Rajini creates real characters with real flaws and real emotions that isn't simply propelled by his own overflowing machismo.  It is one of the more finely nuanced performances of his career.  The two Chitti characters are similarly well-drawn.  We understand their motivations, simple though they may be, and we understand their frustrations.  The first Chitti can never be what he wants to be and he understands that, even though he fights against it, and we see his internal struggle in Rajini's performance. Chitti 2.0 loses that inhibition and rages as pure id.  These are distinct and separate characters, and Rajini does a great job with them.  There is some definite weakness in the script, perhaps a victim of Shankar's ambitious vision, but overall it is coherent enough.

A.R. Rahman's music is brilliant, and apart from one particularly abrupt segue onto the ruins at Machu Piccu for the song "Kilimanjaro", it flows well and supports the plot elements and the music illuminates the characters emotions in ways that simple exposition cannot.  The success of Indian films often hinges largely on the success of their musical numbers, and A.R. Rahman and Shankar fully realize this.  Their last collaboration, Sivaji, also starring Rajini, boasted some of the most colorful and elaborate song sequences I've ever seen.  I recall watching them with my jaw on the floor.  They've upped the ante on this film by adding master art director Sabu Cyril to the mix.  Cyril has worked on such beautiful produced films as Om Shanti Om, Main Hoon Na, Anniyan, Guru, and Yuva, and has been tapped to work on Shahrukh Khan's upcoming superhero epic, RA. One.  Let me tell you, Cyril can art direct the shit out of a movie, practically every frame of this film looks like a page from those 50's catalogs about "the home of the future".  The combination of Rahman's perfect score and songs with Shankar's imagination and Cyril's ability to create wildly expressive sets and color schemes for songs make these little bits of exposition via musical number unforgettable.  My personal favorite was "Irumbile Oru", which featured Aishwariya Rai Bachchan's Sana dancing in a meticulously shot and choreographed fantasy sequence within the imagination of the first Chitti robot.  The choreography, sets, costumes, and music made this number transcend the usual filler we see with many Indian films, it propelled the narrative forward and helped the audience understand Chitti's infatuation with Sana.  Not to mention the fact that it inspired the above-mentioned Chinese fire drill in the theater when I saw it.

There was one thing that really sealed the deal for me though, and that was the climax.  I don't want to give it away on the off chance that some of you might seek this film out, but rest assured, it is completely bonkers.  If the first two and a half hours make you believe in these characters, which they really try to, the last twenty or thirty minutes leave you questioning your own sanity in the best possible way.  I read in some article that around half of the $35 million budget, which is ginormous by Indian standards, went into special effects.  I really think that of that CG budget, at least 80% went into creating an amazing, jaw-dropping, did-I-really-just-see-that climax to end all climaxes.  It involves one hundred shape-shifting Rajinis bent on destruction and revenge.  You can catch a few glimpses of the climax in the trailer and those few seconds really only begin to tell the story of how completely nuts the ending of this film is.   It really is one for the ages.  I have never seen anything like the last half hour of Enthiran.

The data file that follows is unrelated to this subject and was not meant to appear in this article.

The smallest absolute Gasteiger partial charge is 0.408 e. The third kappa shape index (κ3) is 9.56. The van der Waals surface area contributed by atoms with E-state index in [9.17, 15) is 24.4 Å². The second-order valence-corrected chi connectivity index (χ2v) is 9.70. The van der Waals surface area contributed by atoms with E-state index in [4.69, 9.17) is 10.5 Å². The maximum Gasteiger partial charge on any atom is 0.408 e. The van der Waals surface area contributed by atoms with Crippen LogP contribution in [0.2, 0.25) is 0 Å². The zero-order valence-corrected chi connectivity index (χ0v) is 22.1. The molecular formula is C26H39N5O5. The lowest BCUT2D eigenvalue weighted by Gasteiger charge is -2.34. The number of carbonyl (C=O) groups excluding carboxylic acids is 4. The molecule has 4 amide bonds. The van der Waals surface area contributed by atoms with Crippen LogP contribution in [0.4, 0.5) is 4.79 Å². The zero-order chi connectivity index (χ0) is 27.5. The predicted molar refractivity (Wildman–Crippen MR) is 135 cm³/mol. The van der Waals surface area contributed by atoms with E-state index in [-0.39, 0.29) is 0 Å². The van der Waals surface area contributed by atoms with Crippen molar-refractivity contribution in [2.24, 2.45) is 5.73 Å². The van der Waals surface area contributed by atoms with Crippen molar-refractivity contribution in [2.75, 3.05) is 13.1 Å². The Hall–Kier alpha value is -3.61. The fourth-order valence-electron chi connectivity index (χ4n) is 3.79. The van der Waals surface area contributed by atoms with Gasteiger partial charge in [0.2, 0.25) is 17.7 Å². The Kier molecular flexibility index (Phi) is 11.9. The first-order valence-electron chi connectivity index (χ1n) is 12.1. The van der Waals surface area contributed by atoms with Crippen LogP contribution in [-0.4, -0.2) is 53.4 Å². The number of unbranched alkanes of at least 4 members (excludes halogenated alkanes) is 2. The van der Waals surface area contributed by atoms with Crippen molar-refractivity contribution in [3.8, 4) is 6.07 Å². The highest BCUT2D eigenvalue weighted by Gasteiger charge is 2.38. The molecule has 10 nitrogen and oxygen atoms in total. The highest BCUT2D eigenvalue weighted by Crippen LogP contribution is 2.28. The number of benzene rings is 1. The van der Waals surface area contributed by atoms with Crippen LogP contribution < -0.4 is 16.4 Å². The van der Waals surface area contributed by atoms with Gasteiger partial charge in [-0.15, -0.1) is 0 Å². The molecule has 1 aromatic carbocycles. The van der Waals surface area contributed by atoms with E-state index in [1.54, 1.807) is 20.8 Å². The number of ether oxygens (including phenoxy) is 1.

I would like to offer a few caveats for the newbs out there, though.  If there is a lesson I have learned from watching Indian films it is this:  Temper your expectations.  Realism is not a quality prized by either the majority of Indian film audiences, nor the production houses.  When a film like Enthiran tries to create the best special effects ever for an Indian film, they succeed in spades.  However, this would not pass muster in Hollywood, apart from the climax, which I why I think the cast majority of the CG budget was spent there.  There are four or five CG sequences where I had to throw my hands up and just accept them as functional; they weren't very pretty, but they did their job. 

There is one sequence in particular, inspired by I, Robot, where Chitti is sent into a fire ravaged apartment complex to save some poor innocent victims trapped among the flames.  When CG Chitti is flying around and hopping from window to window he actually looked pretty decent.  However, when he was in physical contact with the human characters, it was painfully obvious that it was a guy in a suit.  This did nothing to detract from the enjoyment of my fellow moviegoers who were cheering on their hero ecstatically, but it is the kind of thing most western audiences would most likely not tolerate. 

This was also the first film in Indian history to incorporate heavy use of animatronics, but the effects were somewhat rudimentary, compared to what we see today in Hollywood.  Most of the downsides are technical, very few, apart from a script that could use some serious editing, really deal with the heart of the film, which is solid.

I guess my biggest fear in reviewing this film was that my words don't accurately reflect how I felt leaving the theater.  I was completely exhilarated.  I had been awake since 4:30 AM and I bounced out of that theater at 1:00 AM with an energy I hadn't felt all day.  If you see Enthiran and don't think it is a very good movie, I can understand that.  Hell, if you see Enthiran and find it overlong, rambling, anti-logical, and too far removed from reality to enjoy, I can understand that, too.  However, if you see Enthiran and don't get excited, enthralled, or even just amused by the songs, the colors, the action, the melodrama, and ultimately the climax of the year, well, you must not have seen it with an Indian audience.  I have no doubt that this film will not play as well when I get it on home video and replay it with just my wife and I, but I cannot recommend highly enough the group experience. 

I can't really say if Enthiran is a good movie, that word is far too nebulous to accurately describe it.  I can say that it is ambitious, and when it needs to hit its emotional beats, it does it remarkably well.  It doesn't always effectively apply the technical tools at its disposal, but the film is about more than just special effects, despite what the news and other reviews might say.  Rajini performs admirably in his three roles, and I have more respect for him because of it.  At no point during the film did I ever think that the man under those fabulous costumes and elaborate make-ups was over sixty years old; he still has the energy and appearance of a much younger man, which is one of his great strengths.  He has announced that he will no longer be performing in "youth roles", in order to approach characters closer to his own actual age.  This is a sad thing, because if Enthiran proves nothing else, it proves that Rajini remains ageless.   This film will remain a testament to his awesomeness for all time, for better or for worse.